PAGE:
Vegie gardens have been in vogue for a while now, thanks to First Lady Michelle Obama, Her Majesty The Queen (yes, even she planted one) and of course long-standing supporters such as Rosemary Verey. (Whom I'll never forget meeting. Such a gracious person.) But people are actually designing gardens around them now. For the perfect example of this, see my favourite garden in the world, Villandry Chateau in France (above). As Stephen Lacey quoted in The Telegraph recently: “Designer friends tell me that even super-rich non-gardeners are asking for their gardens to include somewhere they can go foraging for a few edible rocket leaves and berries." Edible hedges are apparently big, too.

Sales of authentic, vintage and replica Victoriana gardenalia have gone through the greenhouse roof. Cute cloches started it, but now people are buying old-fashioned mini conservatories, seed boxes, and even antique tools on the Internet. This is Ben Pentreath's garden at his country house, The Old Parsonage. Isn't it charming? More details on his delightful blog here – Ben Pentreath.

Picking gardens were hugely fashionable last century. And perhaps earlier this century too. But then they were overtaken by the fad for formal French gardens and the English box hedge mania that went with it. Thankfully, beautiful picking gardens are coming back. And not designed ones either but gorgeous, blousy, toss-it-anywhere-and-see-what-it-looks-like stuff. It's the bohemian aesthetic. And it's surprisingly marvellous. Try Googling Sarah Raven's picking garden at Perch Hill for inspiration.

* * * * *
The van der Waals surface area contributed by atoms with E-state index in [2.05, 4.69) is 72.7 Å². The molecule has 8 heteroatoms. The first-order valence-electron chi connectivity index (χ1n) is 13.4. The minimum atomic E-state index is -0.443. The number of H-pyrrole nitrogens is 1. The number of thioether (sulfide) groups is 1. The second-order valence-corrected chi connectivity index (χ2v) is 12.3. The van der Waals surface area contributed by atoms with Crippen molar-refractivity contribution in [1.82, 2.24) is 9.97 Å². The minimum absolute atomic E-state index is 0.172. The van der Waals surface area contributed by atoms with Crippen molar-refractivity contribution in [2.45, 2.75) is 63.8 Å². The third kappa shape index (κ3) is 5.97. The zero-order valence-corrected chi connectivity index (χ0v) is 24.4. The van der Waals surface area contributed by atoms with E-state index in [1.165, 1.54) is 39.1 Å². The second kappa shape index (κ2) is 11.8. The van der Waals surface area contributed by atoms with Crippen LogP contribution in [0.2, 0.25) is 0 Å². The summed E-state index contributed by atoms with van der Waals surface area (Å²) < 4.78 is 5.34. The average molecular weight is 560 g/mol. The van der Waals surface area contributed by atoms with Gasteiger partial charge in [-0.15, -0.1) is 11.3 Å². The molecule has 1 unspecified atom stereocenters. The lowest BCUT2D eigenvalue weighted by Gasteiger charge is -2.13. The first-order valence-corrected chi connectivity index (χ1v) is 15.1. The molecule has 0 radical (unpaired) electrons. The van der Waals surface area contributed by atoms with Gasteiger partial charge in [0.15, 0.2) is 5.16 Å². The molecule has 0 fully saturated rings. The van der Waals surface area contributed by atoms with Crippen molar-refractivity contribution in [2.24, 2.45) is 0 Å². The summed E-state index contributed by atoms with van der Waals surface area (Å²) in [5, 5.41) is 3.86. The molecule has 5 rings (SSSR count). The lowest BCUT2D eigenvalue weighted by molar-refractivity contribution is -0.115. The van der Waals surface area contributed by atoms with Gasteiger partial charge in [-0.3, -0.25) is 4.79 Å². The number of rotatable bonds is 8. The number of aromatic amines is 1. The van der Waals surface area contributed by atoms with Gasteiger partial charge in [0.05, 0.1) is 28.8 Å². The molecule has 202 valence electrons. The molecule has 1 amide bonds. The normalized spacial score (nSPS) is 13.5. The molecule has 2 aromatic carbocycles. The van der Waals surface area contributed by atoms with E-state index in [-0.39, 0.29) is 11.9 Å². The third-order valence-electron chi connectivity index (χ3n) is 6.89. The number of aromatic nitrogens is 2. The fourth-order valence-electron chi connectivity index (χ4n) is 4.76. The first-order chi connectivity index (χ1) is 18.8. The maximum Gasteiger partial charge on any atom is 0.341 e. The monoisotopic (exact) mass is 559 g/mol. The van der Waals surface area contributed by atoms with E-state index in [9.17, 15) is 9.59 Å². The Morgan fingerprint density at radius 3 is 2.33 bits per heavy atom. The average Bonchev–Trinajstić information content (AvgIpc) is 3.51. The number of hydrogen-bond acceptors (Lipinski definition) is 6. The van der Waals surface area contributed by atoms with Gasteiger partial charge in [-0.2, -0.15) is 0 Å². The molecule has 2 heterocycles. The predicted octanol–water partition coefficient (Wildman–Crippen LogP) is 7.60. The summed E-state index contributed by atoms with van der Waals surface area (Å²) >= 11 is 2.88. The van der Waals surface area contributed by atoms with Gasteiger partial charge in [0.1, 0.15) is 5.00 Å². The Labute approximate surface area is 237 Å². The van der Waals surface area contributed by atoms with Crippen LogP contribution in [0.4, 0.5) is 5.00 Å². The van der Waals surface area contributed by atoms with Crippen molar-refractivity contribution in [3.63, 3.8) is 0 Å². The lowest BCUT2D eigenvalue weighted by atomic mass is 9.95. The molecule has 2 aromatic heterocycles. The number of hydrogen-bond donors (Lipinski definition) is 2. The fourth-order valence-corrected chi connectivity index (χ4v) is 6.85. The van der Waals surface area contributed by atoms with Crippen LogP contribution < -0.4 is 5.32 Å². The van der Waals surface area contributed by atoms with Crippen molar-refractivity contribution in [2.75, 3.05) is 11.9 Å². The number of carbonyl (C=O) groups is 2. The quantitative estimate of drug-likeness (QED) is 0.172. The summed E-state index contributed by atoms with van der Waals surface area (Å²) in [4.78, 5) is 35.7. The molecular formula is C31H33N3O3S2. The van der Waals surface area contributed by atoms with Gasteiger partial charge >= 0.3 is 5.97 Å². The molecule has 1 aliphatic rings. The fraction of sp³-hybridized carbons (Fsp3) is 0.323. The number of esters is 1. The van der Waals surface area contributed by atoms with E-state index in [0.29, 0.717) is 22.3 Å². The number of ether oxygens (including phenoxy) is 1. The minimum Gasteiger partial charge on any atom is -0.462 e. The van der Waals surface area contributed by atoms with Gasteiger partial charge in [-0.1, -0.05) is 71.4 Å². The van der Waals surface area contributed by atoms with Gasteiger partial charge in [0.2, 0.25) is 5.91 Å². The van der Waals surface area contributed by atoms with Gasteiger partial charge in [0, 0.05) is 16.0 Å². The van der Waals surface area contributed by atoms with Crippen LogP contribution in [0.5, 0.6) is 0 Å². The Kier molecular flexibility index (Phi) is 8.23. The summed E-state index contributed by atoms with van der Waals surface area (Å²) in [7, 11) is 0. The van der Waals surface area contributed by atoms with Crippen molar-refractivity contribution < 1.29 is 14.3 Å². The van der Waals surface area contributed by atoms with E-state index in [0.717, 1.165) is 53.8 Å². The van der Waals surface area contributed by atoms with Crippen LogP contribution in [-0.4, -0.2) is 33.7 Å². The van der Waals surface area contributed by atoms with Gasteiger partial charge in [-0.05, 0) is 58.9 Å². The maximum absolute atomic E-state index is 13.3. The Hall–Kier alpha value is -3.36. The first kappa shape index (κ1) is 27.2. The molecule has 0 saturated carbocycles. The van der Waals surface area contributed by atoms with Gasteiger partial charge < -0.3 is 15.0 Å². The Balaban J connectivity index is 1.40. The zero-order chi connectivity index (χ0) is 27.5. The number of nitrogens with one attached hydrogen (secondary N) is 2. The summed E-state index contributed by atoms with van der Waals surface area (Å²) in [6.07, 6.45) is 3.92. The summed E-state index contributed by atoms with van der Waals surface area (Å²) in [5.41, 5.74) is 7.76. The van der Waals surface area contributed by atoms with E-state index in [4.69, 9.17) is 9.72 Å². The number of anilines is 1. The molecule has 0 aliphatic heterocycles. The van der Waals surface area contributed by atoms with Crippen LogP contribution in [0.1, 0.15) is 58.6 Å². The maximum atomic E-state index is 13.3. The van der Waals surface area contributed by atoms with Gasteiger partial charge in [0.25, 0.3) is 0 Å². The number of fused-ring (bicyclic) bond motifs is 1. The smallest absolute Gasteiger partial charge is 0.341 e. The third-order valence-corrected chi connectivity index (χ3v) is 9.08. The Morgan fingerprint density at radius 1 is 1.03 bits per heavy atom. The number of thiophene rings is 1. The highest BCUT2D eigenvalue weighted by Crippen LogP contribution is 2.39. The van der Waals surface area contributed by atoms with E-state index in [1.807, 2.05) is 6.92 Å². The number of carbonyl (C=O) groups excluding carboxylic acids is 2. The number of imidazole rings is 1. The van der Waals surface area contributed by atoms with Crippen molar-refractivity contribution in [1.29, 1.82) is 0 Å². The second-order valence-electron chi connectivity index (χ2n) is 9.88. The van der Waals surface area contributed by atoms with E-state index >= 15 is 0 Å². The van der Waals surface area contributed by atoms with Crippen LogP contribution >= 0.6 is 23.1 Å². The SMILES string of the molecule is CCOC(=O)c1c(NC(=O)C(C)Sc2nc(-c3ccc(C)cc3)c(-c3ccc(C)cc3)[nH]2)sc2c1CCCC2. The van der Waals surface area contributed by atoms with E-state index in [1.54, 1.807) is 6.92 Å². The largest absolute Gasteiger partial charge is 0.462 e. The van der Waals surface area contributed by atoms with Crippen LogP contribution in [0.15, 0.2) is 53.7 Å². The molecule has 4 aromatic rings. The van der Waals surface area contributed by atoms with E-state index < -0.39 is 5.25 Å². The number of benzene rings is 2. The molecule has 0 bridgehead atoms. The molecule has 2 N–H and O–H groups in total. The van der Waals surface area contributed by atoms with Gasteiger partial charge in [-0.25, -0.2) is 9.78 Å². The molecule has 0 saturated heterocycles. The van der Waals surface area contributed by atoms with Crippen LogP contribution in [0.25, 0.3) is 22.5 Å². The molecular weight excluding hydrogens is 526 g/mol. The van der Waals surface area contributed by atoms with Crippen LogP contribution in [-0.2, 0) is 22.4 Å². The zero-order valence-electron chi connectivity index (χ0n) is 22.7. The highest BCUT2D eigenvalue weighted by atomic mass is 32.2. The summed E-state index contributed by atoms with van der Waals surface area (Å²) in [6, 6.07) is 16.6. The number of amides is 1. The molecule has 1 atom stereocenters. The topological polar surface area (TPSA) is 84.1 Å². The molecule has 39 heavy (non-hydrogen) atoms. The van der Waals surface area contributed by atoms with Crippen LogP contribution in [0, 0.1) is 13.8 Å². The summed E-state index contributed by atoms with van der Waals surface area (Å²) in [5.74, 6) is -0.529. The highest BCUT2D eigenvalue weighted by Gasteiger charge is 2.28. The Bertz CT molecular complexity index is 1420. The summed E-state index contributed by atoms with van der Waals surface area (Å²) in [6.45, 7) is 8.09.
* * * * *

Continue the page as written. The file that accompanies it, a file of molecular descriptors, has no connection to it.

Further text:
Several years ago there was a trend for white gardens. (Think Sissinghurst.) Then blue gardens. Now, black and white gardens are the biggest thing in botanicals, inspired, partly, by HRH The Prince of Wales' magnificent monochromatic design at Highgrove (which features white lupins and peonies and black grasses).* Black and white gardens are easy to eulogise, but difficult to create. Even Mother Nature is partial to colour. However, stylish gardeners are tossing down dark Tom Thumb hedging, black and white delphiniums and foxgloves, black-stemed violet hydrangeas such as the purple-flowered Hydrangea macrophylla 'Merveille Sanguine' (which translates to '****** Marvellous'), and the beautifully named 'Plum Pudding' Heuchera. Plus silver birches with their white trunks and of course Light Sussex chickens to tone in with it all. (*According to a garden designer friend, The Prince of Wales' gardeners have softened the black and white scheme at Highgrove to allow for a more relaxed cottage garden-style aesthetic with lots of scent and colour.)

Did you hear the news that Prince Harry is collaborating with a charity to produce a garden for the Chelsea Flower Show this year. I think that's fantastic. The prince is said to have a “keen interest” in the garden, which is being designed by Jinny Blom, and even if he doesn't have time to do more than nod approval at the horticultural blueprint, I still think it's marvellous that he's lending his name. Clearly the leaf doesn't fall far from the tree, after all. I do think Prince Harry might surprise us all.

The Garden Centre Association (GCA) reported that November sales were up 11 per cent compared to last year. It's one of the retail trends that is going against the downturn. That's pleasing news, indeed. Keep on gardening, people. Good work. Well done.

No comments:

Post a Comment